"I need to turn some of that stuff in, anyhow," said Lon pleasantly. "I haven't got storage space for it. By law you have to buy it at five credits a kilo. I wish you'd send out and get some. I'd like to build up some credit. Think I'll take a trip back to Earth."

At this moment, there was a very peculiar wave of heat. It was not violent, but the temperature went up about four degrees—suddenly, as if somebody had turned on a room heater.

But still nobody looked up at the sun.

Rattled, Carson demanded furiously if Lon had converted other local foliage into thanar leaves, as he'd made his green peas and the other stuff he'd told Cathy about on the beamphone. Lon tensed, and observed to the other colonists that evidently all beamphones played into recorders. The atmosphere became unfriendly. Carson got more rattled still. He began to wave his arms and sputter.

Lon Simpson treated him gently. He took him into the house to watch the converter at work. One of the colonists kept its large coil suitably stuffed with assorted foliage. There was a "hand" of cured, early—best quality—thanar leaves in an erratically cut tin can. Duplicates of that hand of best quality thanar were appearing in the small coil as fast as they were removed, and fresh foliage was being heaped into the large coil.

"We expect," said Lon happily, "to have a bumper crop of the best grade of thanar this year. It looks like every colonist on the planet will be able to pay off his debt to the Company and have credit left over. We'll be sending a committee back to Earth to collect our credits there and organize an independent cooperative trading company that will bring out decent machinery and be a competitive buying agency for thanar. I'm sure the Company will be glad to see us all so prosperous."

It was stifling hot by now, but nobody noticed. The colonists were much too interested in seeing Carson go visibly to pieces before them. He was one of those people who seem to have been developed by an all-wise Providence expressly to be underlings for certain types of large corporations. Their single purpose in life is to impress their superiors in the corporation that hires them. But now Carson saw his usefulness ended. Through his failure, in some fashion, the Company's monopoly on thanar leaves and its beautiful system of recruiting labor were ruined. He would be discharged and probably blacklisted.

If he had looked up toward the western sky, squinted a little, and gazed directly at the local sun, he would have seen that his private troubles were of no importance at all. But he didn't. He went staggering to his gyrocar and headed back for Cetopolis.

It was a tiny town, with plank streets, a beamphone exchange, and its warehouses over by the spaceport. It was merely a crude and rather ugly little settlement on a newly colonized planet. But it had been the center of an admirable system by which the Cetis Gamma Trading Company got magnificently rich and dispensed thanar leaf (a milligram a day kept old age away) throughout all humanity at the very top price the traffic would bear. And the system was shaky now and Carson would be blamed for it.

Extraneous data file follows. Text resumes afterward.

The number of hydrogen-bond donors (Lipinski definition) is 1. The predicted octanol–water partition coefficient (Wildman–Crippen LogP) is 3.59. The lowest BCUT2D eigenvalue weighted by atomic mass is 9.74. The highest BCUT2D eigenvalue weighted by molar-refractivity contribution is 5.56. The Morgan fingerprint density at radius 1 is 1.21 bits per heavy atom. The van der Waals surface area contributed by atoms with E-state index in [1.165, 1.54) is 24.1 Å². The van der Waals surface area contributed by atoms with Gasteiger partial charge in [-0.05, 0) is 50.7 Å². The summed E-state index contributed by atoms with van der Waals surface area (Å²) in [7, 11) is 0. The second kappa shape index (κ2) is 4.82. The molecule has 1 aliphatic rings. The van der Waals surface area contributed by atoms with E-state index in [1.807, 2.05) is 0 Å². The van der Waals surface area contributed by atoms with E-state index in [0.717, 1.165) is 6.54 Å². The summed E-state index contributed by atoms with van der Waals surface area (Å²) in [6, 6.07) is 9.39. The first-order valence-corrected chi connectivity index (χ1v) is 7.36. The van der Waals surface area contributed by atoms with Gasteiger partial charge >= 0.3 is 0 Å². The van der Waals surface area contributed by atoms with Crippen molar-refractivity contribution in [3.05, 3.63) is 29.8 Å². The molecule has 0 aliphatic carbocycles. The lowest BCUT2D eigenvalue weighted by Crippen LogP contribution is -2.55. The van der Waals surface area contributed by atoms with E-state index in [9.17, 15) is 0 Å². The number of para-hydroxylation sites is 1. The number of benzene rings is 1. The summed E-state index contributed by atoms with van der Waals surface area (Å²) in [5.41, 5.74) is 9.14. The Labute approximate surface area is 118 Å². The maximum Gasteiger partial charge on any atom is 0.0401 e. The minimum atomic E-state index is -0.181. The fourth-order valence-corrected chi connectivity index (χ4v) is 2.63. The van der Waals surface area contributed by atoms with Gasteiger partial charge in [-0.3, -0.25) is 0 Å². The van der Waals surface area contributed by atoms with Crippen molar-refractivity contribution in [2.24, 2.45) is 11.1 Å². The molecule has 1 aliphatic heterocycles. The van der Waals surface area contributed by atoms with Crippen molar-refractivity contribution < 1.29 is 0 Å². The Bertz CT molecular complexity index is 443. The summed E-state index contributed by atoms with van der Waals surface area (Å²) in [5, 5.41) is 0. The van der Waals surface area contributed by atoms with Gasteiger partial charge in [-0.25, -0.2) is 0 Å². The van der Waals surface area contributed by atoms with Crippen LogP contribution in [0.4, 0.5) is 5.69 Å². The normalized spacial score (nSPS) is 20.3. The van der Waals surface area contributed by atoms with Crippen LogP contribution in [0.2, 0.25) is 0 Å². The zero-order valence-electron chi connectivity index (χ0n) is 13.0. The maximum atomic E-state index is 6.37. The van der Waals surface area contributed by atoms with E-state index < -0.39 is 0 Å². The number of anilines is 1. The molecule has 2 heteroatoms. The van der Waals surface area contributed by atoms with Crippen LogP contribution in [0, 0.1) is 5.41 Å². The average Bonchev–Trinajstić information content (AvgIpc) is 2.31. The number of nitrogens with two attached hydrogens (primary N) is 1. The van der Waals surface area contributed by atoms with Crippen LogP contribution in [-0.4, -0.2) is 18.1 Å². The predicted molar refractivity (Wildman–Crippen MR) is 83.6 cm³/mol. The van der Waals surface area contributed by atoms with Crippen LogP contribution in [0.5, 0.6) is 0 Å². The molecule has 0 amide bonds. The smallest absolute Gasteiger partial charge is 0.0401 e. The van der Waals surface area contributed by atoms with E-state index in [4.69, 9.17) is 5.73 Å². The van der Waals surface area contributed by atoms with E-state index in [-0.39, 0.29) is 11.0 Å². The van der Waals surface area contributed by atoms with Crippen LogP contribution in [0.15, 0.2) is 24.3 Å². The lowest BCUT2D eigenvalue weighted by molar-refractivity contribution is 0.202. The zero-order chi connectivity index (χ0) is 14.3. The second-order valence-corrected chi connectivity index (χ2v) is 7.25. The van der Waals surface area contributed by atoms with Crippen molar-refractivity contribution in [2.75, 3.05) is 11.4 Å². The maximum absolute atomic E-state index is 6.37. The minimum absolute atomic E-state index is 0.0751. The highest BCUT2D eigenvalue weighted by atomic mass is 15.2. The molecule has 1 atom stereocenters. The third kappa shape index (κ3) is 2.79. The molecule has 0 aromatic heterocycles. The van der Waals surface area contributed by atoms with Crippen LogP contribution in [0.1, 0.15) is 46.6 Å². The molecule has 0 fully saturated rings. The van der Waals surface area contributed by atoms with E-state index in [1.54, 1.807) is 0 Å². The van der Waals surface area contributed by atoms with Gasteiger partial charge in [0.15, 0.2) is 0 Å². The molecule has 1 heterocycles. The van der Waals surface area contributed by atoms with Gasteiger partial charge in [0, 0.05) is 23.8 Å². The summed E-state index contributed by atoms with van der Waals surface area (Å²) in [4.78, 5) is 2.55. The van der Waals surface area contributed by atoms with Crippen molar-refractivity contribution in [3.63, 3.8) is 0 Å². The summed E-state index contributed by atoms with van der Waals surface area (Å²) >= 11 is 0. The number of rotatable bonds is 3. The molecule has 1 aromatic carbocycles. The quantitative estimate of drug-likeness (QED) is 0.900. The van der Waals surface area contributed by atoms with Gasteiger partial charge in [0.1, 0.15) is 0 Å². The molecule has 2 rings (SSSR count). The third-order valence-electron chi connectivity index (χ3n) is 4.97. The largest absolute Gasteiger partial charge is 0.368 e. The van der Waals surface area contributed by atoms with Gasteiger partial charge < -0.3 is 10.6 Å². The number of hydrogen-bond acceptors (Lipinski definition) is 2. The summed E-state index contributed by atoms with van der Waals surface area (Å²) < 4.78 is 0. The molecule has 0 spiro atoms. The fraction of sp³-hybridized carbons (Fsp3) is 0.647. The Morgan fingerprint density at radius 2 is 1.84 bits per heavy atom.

Behind him, the colonists rejoiced as hugely as Carson suffered. But none of them got the proper perspective, because none of them looked at the sun.

About four o'clock in the afternoon, it got suddenly hotter again, as abruptly as before. It stayed hotter. Something made Cathy look up. There was a thin cloud overhead, just the right thickness to act something like a piece of smoked glass. She could look directly at the sun through it, examine the disk with her naked eye.

But it wasn't a disk any longer. Cetis Gamma was a bulging, irregularly shaped thing twice its normal size. As she looked, it grew larger still.

Out on the ninth planet, Rhadampsicus was absorbed in his contemplation of Cetis Gamma. With nothing to interfere with his scanning, he could follow the developments perfectly. There had been first one gigantic prominence, then two, which separated to opposite sides of its equator. Then two other prominences began to grow between them.

For two full days, the new prominences grew, and then split, so that the sun came to have the appearance of a ball of fire surrounded by a ring of blue-white incandescence.

Then came instability. Flame geysers spouting hundreds of thousands of miles into emptiness ceased to keep their formation. They turned north and south from the equatorial line. The outline of the sun became irregular. It ceased to be round in profile, and even the appearance of a ring around it vanished. It looked—though this would never have occurred to Rhadampsicus—very much like a fiercely glowing gigantic potato. Its evolution of heat went up incredibly. It much more than doubled its rate of radiation.

Rhadampsicus watched each detail of the flare-up with fascinated attention. Nodalictha dutifully watched with him. But she could not maintain her interest in so purely scientific a phenomenon.

When a thin streamer of pure blue-white jetted upward from the sun's pole, attaining a speed of six hundred and ninety-two miles per second, Rhadampsicus turned to her with enthusiasm.